Are you buying a car that has a few years of local use on its back? ‘Well maintained’, ‘gently used’, ‘lady owned’ seem to be the words that make us trust that a car is in good condition and is genuinely on sale. But do you know what to do to confirm the genuineness of the sale? Many people have paid to buy cars only to find out that they were duped.
Did you know that for every car put out there for sale: 1 in 6 cars is an insurance write-off, 1 in 4 has had a number plate change, 1 in 7 still has outstanding finance (car loan), 1 in 20 have a mileage discrepancy and 1 in 250 are scrapped (written off). Here are a few quick checks you need done before committing to the deal.
- Vehicle search
A quick vehicle search will show you whether the person selling the vehicle to you is its genuine owner. From a vehicle search, you will get car data that is also replicated in the vehicle logbook. In case of fraud, a vehicle search will save you by providing proper reference information on the vehicle on sale. This also includes information on possible number plate changes. You may also get to know if it was written off in a prior incident.
- Finance check
Some scrupulous individuals sell cars with outstanding financial loans without informing the buyer. This usually ‘quietly’ transfers the burden of loan repayment to the buyer, causing unnecessary trouble for innocent buyers. This is not common though since banks retain car logbooks against loans but some sellers have found a way of duplicating logbooks.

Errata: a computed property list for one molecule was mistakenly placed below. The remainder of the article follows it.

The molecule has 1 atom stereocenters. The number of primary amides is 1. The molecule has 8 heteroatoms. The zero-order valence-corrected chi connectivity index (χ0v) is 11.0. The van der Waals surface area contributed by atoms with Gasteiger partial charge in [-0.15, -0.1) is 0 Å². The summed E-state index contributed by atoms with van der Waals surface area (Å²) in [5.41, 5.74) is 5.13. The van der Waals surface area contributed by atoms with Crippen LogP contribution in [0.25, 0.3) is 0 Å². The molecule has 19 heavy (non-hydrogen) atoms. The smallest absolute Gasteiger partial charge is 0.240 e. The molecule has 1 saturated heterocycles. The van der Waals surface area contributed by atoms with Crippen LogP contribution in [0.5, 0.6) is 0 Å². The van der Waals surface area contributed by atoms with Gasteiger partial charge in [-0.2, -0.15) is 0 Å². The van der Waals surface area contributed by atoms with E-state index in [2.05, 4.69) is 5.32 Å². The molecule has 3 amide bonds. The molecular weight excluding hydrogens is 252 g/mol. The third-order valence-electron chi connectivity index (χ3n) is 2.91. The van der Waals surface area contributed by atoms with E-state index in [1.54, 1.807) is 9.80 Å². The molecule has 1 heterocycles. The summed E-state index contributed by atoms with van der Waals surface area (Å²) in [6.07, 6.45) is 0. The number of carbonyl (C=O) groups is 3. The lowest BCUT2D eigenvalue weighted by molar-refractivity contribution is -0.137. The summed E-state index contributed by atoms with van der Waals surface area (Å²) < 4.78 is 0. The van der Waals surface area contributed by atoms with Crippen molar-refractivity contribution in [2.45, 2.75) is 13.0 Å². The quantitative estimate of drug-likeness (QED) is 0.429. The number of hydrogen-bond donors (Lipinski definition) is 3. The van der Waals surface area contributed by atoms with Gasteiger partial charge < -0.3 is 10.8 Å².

- Vehicle parts verification
Sometimes a vehicle may be fitted with parts stolen from other vehicles. You should have a record details such as vehicle colour changes, if the vehicle has been imported and/or exported, and registration plate changes such as private number plates and cherished transfers. Check and validate the vehicle VIN / engine numbers to ensure you have a genuine machine being transferred to you.
- Mileage check
Some shrewd individuals have today found quick ways to alter the vehicle mileage and dupe you into thinking it is ‘slightly and carefully used by a lady owner’. A mileage check will show you the exact vehicle mileage as compared to what may be offered you at point of sale.
Where can you do these checks?
Lucky for you, technology has made life easier, allowing you to do quick checks online. Most of the time the seller will initiate the search for you, but to be safe, this information is available on the websites of National Transport and Safety Authority (NTSA); Kenya Revenue Authority (KRA) and the Insurance Regulatory Authority (IRA). Get as much details about the vehicle (including number plate and current owner name) from the seller as possible and verify from your search.
Once you have identified your vehicle of choice, the good guys in the Valuation Team at the Automobile Association of Kenya will conduct a thorough inspection on your car. Inspection exposes the weak links on a car and ascertains the genuineness of a car’s parts along with its ownership. If you are a member you will be lucky to receive this service at KES 3,000/- but it is still available for non-members at a friendly fee of KES 5,000/-. This will save you from possible peril by ironing out any fraudulent situations early enough.